This time around, Kaiser isn’t focused on building his clock-repair business, however. He is currently working on three clocks in his basement workshop — utilizing basic hand tools, a spring winder, and an ultrasonic tank to clean clock parts — and that’s enough volume to suit him.

“It’s a retirement business and I intend to stay retired,” Kaiser said.

Years earlier, a handful of clock repair shops operated in Columbus. You may still discover some of their names online when doing Internet searches for clock repair, but phone numbers have since been disconnected, leaving Kaiser as the only local option.

He does not repair watches, cuckoo clocks, grandfather clocks or anniversary clocks, which can run up to 400 days with a single winding. Customers needing repair of those types of timepieces are referred to shops located within driving distance — in Bloomington, Greenwood or rural Decatur County, for example.

Since the 1980s, the number of digital time pieces manufactured has exceeded the volume of mechanical clocks, reducing the need for skilled craftsmen who understand the workings of gears, main springs and movements.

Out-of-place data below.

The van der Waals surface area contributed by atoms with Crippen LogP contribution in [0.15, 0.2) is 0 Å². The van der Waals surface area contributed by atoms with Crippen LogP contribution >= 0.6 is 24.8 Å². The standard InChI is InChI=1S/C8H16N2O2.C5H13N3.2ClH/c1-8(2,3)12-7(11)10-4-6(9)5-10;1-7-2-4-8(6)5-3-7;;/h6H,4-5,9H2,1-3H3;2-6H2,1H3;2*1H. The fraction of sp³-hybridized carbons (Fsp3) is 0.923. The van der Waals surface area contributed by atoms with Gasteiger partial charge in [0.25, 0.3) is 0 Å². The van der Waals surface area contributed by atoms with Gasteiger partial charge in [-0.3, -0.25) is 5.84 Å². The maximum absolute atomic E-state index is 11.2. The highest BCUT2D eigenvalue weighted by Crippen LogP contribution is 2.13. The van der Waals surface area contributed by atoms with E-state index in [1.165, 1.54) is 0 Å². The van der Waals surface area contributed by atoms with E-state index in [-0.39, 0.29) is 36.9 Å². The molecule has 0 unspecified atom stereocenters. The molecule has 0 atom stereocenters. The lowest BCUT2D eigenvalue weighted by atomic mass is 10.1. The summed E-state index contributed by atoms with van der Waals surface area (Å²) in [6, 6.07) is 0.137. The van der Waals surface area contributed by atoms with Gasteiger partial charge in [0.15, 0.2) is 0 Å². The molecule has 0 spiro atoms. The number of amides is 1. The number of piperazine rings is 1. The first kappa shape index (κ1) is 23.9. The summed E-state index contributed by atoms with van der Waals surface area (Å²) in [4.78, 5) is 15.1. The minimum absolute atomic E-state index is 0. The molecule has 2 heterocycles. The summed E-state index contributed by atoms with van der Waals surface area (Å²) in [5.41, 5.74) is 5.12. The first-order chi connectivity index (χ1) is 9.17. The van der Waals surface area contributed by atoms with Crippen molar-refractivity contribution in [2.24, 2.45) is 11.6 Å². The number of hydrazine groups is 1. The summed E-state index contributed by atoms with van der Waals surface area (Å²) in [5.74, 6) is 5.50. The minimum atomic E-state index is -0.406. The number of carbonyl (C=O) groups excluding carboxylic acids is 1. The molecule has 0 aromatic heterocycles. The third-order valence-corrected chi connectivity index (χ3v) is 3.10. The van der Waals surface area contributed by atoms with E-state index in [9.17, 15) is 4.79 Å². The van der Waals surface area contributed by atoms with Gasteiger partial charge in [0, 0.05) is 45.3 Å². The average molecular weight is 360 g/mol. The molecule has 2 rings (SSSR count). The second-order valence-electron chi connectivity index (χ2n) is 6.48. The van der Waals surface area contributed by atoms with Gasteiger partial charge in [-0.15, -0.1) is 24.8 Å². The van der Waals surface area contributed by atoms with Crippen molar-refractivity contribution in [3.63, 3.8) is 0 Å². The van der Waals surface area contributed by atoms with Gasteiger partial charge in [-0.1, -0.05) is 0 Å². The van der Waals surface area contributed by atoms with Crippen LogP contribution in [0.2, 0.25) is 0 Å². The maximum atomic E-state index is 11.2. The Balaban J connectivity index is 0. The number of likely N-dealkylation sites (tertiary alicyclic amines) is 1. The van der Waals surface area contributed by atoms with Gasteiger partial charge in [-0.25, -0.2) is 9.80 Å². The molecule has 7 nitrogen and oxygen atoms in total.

The U.S. Bureau of Labor Statistics last year reported an estimated 2,430 watch and clock repairers nationally, with the largest concentrations of them in New York, California and Florida.

When a customer calls about repairing an antique clock, one of the first questions a repair professional will ask is its brand.

“People will tell you their clock’s name is Tempus Fugit,” a phrase stamped on many clock dials, Kaiser said.

However, Tempus Fugit is not a clockmaker. Rather, it is a Latin phrase for “time flies.”

One of the temptations of being in the clock business is discovering models that are just too enticing to resist buying, Kaiser said.

As proof, the living room of Kaiser’s northside Columbus ranch home contains an antique grandmother clock. At 5 feet tall or less, these ornate models are shorter than grandfather clocks, which are typically 6 to 8 feet tall.

Kaiser’s kitchen holds another favorite time piece, a ship’s bell mounted on a mantle.

Familiar with them from his four-year stint in the U.S. Navy, the clock’s chiming sequence coincides with a four-hour watch assignment aboard a military ship. The start of each assignment is 8 bells, marked at noon, 4 p.m., 8 p.m., midnight, 4 a.m. and 8 a.m. Once a new watch starts, the bell strikes once after the first half hour, then an additional time each subsequent 30 minutes.

When he’s not working on clocks, Kaiser spends the biggest share of his retirement time reading. He likes to delve into fiction — especially cowboy books, science fiction and mysteries — or biographies.